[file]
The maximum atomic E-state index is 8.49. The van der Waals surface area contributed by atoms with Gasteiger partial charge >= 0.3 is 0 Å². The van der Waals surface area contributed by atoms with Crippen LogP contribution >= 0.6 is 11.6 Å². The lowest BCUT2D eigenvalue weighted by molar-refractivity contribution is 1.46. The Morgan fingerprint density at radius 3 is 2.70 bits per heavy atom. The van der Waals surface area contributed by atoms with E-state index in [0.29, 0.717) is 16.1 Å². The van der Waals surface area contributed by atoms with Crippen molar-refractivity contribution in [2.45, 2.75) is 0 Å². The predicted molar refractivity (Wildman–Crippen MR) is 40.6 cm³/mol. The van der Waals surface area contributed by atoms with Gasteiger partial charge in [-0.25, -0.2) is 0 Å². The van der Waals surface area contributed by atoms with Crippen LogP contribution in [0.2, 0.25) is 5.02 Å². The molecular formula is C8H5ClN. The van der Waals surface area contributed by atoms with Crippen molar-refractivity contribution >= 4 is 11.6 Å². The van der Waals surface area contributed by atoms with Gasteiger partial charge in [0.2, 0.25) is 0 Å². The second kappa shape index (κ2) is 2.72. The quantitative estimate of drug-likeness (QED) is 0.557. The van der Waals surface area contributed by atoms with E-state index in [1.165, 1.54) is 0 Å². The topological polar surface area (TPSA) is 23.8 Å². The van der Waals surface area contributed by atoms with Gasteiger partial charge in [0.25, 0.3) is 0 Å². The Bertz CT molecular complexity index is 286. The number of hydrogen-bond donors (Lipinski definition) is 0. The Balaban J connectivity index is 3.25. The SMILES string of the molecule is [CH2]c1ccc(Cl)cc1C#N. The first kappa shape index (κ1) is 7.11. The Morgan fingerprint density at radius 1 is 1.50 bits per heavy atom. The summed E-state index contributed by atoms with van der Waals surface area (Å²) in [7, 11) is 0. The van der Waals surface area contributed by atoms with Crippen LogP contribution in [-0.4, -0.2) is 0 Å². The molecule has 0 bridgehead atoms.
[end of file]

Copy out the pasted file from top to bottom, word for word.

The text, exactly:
The maximum atomic E-state index is 8.49. The van der Waals surface area contributed by atoms with Gasteiger partial charge >= 0.3 is 0 Å². The van der Waals surface area contributed by atoms with Crippen LogP contribution >= 0.6 is 11.6 Å². The lowest BCUT2D eigenvalue weighted by molar-refractivity contribution is 1.46. The Morgan fingerprint density at radius 3 is 2.70 bits per heavy atom. The van der Waals surface area contributed by atoms with E-state index in [0.29, 0.717) is 16.1 Å². The van der Waals surface area contributed by atoms with Crippen molar-refractivity contribution in [2.45, 2.75) is 0 Å². The predicted molar refractivity (Wildman–Crippen MR) is 40.6 cm³/mol. The van der Waals surface area contributed by atoms with Gasteiger partial charge in [-0.25, -0.2) is 0 Å². The van der Waals surface area contributed by atoms with Crippen LogP contribution in [0.2, 0.25) is 5.02 Å². The molecular formula is C8H5ClN. The van der Waals surface area contributed by atoms with Crippen molar-refractivity contribution >= 4 is 11.6 Å². The van der Waals surface area contributed by atoms with Gasteiger partial charge in [0.2, 0.25) is 0 Å². The second kappa shape index (κ2) is 2.72. The quantitative estimate of drug-likeness (QED) is 0.557. The van der Waals surface area contributed by atoms with E-state index in [1.165, 1.54) is 0 Å². The topological polar surface area (TPSA) is 23.8 Å². The van der Waals surface area contributed by atoms with Gasteiger partial charge in [0.25, 0.3) is 0 Å². The Bertz CT molecular complexity index is 286. The number of hydrogen-bond donors (Lipinski definition) is 0. The Balaban J connectivity index is 3.25. The SMILES string of the molecule is [CH2]c1ccc(Cl)cc1C#N. The first kappa shape index (κ1) is 7.11. The Morgan fingerprint density at radius 1 is 1.50 bits per heavy atom. The summed E-state index contributed by atoms with van der Waals surface area (Å²) in [7, 11) is 0. The van der Waals surface area contributed by atoms with Crippen LogP contribution in [-0.4, -0.2) is 0 Å². The molecule has 0 bridgehead atoms.